Iran’s Minister for Information and Communication Technology, H.E. Mr Mahmoud Vaezi supports the ICT sector as an engine for growth and an enabling catalyst for development in all other sectors. “Our policy is to expand infrastructure and facilities, and enhance services with better quality, by using national resources and domestic capabilities,” he stressed. “We believe that harnessing the potential of ICT in today’s world is absolutely necessary for facilitating and stimulating investment, empowering use and creating employment in all sectors of the economy”.
Iran aims to provide 80% of all households with broadband at 20 mbps; increase broadband services to villages; concentrate national research and development on IoT, big data and cloud technologies; and provide an extensive array of e-services over the national broadband network. Of the 16bn plus euros that will be invested in the ICT sector over the next 5 years, one quarter will come from the government, and the balance from the private sector, including foreign investment and partnership.
The unique strategic location of Iran will enable it to open up new, shorter transit routes with advanced facilities and multiple border connections to augment existing links with Asia and Europe.
Vice Minister for Internal Affairs and Communications, H.E. Mr Shigeki Suzuki of Japan, highlighted three crucial steps for growing the economy. Promoting ICT access and the benefits they bring to the billions who remain unconnected is an urgent issue. Japan is committed to promoting public-private partnership initiatives, investing in quality infrastructure deployment overseas, capacity building and technology transfer. “We think this will contribute to economic growth and addressing social development in developing countries,” he said.
A transparent policy and legal framework will encourage competition and investment. To foster innovation, we need to build a business environment that allows for creativity and enables entrepreneurs and SMEs to launch new businesses, services and jobs. Big data and IoT are essential to foster innovation, but can only be achieved once the infrastructure is in place.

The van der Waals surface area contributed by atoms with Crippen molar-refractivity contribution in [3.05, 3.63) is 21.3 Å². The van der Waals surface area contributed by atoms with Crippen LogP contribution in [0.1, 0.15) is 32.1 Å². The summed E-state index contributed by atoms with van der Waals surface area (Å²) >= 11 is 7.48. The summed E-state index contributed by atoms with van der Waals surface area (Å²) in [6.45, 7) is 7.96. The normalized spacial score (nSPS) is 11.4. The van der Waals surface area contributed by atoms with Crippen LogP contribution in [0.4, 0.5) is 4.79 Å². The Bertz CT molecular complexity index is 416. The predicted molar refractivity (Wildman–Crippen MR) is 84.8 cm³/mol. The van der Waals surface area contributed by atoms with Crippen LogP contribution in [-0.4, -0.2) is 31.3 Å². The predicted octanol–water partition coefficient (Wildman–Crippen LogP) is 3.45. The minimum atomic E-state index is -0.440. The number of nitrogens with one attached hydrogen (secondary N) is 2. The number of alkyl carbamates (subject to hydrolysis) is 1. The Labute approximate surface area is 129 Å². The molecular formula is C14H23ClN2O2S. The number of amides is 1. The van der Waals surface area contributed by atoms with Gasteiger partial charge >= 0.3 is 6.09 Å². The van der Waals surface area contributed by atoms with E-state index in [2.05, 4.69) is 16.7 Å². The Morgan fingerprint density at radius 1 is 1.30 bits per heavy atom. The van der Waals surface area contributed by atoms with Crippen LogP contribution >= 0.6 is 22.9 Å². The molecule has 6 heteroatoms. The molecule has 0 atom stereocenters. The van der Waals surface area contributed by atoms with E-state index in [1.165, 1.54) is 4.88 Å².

The free flow of information is a fundamental principle to foster international understanding; cybersecurity is critical for safe and secure use of ICTs. Japan’s NICT has developed systems for real time analysisof security incidents and network observation, which is now expanding across 15 countries in Asia. “We have to strengthen collaboration among all stakeholders at national, regional and international levels,” he urged, if we are to be successful in the digital economy.
Nigerian Minister of Communications, H.E. Mr Abdur-Raheem Adebayo Shittu, highlighted the sheer size of Nigeria with 180m people in 36 states plus the capital, making it the largest country in Africa by population. To grow the digital economy, Nigeria propose a national strategy plan implementing a fast-track e-government policy, national centres to promote and increase ICT capacity, state teams to mitigate cybersecurity threats and a range of policies to ensure bandwidth requirements including additional satellite capacity.
ICTs have an essential role to play in the diversification of the Nigerian economy as it moves away from its dependence on oil. The government has adopted an aggressive awareness programme to inform young people on the potential of ICTs. It is now focused on cost saving service delivery, economies of scale, ICT innovation and entrepreneurship and a strong emphasis on local content. Nigeria is keen to find investment partners to achieve a win-win relationship in its huge potential market, fertile ground for investment with abundant resources, an improved infrastructure, security and investor friendly policies.
Switzerland, according to Philipp Metzger, Director General of OFCOM, want to use digitalization to seize opportunities to success. Raising awareness of the opportunities that digitalization brings across all areas of our lives, and the potential of big data and online platforms, is critical to create a real enabling environment focused on specific opportunities.
Applying good governance and mitigating risks will mobilize the potential of the digital economy. “The goal is to bring stakeholders together at national and international levels,” he said, with governments, civil society and business determining the digital environment together and with “people-centered approaches and people-centered solutions”.
Combatting poverty through ICTs is part of Switzerland’s national strategy along with education and the development of skills for sustainable development. Multi-stakeholder processes and platforms at national and international levels and at events such as ITU Telecom World can provide good examples, processes and source of inspiration.